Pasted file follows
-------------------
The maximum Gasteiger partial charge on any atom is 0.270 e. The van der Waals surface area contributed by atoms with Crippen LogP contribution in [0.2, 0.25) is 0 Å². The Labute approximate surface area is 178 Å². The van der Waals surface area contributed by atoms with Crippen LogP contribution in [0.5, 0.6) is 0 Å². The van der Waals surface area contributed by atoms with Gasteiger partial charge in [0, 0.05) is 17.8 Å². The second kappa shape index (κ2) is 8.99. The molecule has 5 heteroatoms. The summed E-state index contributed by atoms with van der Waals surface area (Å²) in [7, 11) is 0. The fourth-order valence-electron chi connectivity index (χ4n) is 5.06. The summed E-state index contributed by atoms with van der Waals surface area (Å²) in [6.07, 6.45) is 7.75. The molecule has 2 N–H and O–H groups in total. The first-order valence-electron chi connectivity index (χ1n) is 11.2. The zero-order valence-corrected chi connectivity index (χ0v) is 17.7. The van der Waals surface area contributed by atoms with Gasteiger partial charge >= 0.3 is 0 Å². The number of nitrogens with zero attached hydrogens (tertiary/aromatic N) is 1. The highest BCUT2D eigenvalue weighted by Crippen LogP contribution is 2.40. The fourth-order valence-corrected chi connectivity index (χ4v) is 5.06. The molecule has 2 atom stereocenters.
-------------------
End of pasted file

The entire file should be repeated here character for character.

The maximum Gasteiger partial charge on any atom is 0.270 e. The van der Waals surface area contributed by atoms with Crippen LogP contribution in [0.2, 0.25) is 0 Å². The Labute approximate surface area is 178 Å². The van der Waals surface area contributed by atoms with Crippen LogP contribution in [0.5, 0.6) is 0 Å². The van der Waals surface area contributed by atoms with Gasteiger partial charge in [0, 0.05) is 17.8 Å². The second kappa shape index (κ2) is 8.99. The molecule has 5 heteroatoms. The summed E-state index contributed by atoms with van der Waals surface area (Å²) in [7, 11) is 0. The fourth-order valence-electron chi connectivity index (χ4n) is 5.06. The summed E-state index contributed by atoms with van der Waals surface area (Å²) in [6.07, 6.45) is 7.75. The molecule has 2 N–H and O–H groups in total. The first-order valence-electron chi connectivity index (χ1n) is 11.2. The zero-order valence-corrected chi connectivity index (χ0v) is 17.7. The van der Waals surface area contributed by atoms with Gasteiger partial charge >= 0.3 is 0 Å². The number of nitrogens with zero attached hydrogens (tertiary/aromatic N) is 1. The highest BCUT2D eigenvalue weighted by Crippen LogP contribution is 2.40. The fourth-order valence-corrected chi connectivity index (χ4v) is 5.06. The molecule has 2 atom stereocenters.